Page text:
The Toronto International Film Festival officially kicked off tonight with gala screenings of FilmDistrict’s time-tripping sci-fi action flick Looper starring Bruce Willis and Joseph Gordon Levitt, plus two Cannes premieres making their official North American bows. On The Road, the 1950s beat …
With 5 new movies screening just on Saturday alone with many of their stars and filmmakers in tow, co-presidents Michael Barker and Tom Bernard of Sony Pictures Classics are dominating much of the conversation and eyeballs at the 39th Telluride Film Festival. Playing today were SPC’s Cannes sensations Rust & Bone accompanied by star Marion Cotillard, and Palme d’Or winner Amour, whose filmmakers aren’t here. Plus 2013 planned releases No (winner of the Director’s Fortnight in Cannes) and its star Gael Garcia Bernal, and the father/son drama At Any Price whose Dennis Quaid and writer/director Ramin Bahrani are here without Zac Efron. Plus, the remarkable Israeli documentary The Gatekeepers. Barker and Bernard have been coming to Telluride for decades and strongly believe in the value of the festival. “I think anywhere from three to five movies is a good number” to bring here, he told me. And when they aren’t showing their own product, they have been seen at screenings checking out acquisition titles. They also held SPC’s annual filmmakers dinner Saturday night at La Marmotte restaurant.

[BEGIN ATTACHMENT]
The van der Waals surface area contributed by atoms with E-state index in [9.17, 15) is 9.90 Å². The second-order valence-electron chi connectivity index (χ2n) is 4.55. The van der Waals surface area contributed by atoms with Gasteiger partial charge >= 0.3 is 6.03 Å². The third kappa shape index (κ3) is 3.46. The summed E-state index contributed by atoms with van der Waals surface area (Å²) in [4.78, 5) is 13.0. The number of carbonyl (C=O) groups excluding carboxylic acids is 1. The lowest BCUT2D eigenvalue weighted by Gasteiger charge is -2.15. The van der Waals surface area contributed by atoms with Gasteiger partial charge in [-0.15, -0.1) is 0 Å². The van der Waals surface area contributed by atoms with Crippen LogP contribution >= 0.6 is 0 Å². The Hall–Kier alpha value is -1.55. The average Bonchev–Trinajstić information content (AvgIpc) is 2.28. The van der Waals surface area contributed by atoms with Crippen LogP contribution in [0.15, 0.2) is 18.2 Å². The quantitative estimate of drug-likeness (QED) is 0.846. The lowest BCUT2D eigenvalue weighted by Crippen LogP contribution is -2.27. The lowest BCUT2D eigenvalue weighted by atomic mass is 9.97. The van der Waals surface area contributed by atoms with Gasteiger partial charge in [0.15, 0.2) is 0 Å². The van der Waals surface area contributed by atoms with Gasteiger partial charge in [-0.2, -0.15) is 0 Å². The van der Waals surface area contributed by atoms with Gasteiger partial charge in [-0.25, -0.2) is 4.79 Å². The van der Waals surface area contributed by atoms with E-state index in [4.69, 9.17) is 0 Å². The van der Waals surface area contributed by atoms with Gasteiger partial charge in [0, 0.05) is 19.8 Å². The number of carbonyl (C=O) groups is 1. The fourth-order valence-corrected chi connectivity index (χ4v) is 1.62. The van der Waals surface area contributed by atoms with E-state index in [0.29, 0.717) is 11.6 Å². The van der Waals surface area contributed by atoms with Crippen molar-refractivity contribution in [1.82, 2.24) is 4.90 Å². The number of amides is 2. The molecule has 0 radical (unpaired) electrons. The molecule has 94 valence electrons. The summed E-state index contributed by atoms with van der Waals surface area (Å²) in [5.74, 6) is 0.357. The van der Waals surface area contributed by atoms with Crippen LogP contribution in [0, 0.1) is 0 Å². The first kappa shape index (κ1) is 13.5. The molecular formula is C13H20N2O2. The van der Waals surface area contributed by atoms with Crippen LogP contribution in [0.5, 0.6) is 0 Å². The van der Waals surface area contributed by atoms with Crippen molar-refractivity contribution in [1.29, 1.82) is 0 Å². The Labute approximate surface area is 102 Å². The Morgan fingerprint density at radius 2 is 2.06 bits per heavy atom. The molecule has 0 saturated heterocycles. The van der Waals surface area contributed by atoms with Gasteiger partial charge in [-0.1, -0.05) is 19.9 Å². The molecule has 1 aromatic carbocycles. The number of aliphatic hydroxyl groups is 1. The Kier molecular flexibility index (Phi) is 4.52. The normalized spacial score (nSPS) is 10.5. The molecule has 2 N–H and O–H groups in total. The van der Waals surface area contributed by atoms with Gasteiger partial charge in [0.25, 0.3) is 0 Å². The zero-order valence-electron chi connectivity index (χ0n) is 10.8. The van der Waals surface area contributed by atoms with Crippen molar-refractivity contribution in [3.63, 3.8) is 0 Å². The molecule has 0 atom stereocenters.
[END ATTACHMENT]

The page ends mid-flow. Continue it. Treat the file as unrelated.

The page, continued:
But other top indie divisions of the majors are virtually sitting out this year’s fest. Telluride regular Fox Searchlight doesn’t have a single film on display here this year, though not for lack of trying. Searchlight has launched movies like Slumdog Millionaire, Juno and last year’s The Descendants among many others at Telluride – and this time wanted to bring their big awards hopeful, The Sessions starring John Hawkes and Helen Hunt. But Telluride generally frowns on movies that first debuted at Sundance. So the only Searchlight presence are reps checking out films for sale.
The Weinstein Company normally shows off their top titles, but only brought the undated musical The Sapphires (first seen at Cannes in May). It’s playing well at screenings here. No The Master. No Silver Linings Playbook. Both those movies will be in Toronto. However Weinstein in years past launched Best Picture winners The King’s Speech and The Artist at Telluride.
True, Universal’s arthouse division Focus Features this year is front and center with Hyde Park On Hudson. Its star Bill Murray hit town today and co-star Laura Linney lives here and is attending the fest. But Focus is saving another awards title, Anna Karenina, for a Toronto debut. Paramount, which has been here in the past, skipped Telluride and will miss Toronto in favor of debuting their awards players Flight and Not Fade Away at the New York Film Festival.
The Artist star Bérénice Bejo will replace Marion Cotillard in the next film from A Separation director Asghar Farhadi after scheduling conflicts forced a switch, Paris-based producer Memento confirms. Shooting starts in October in and around Paris on the …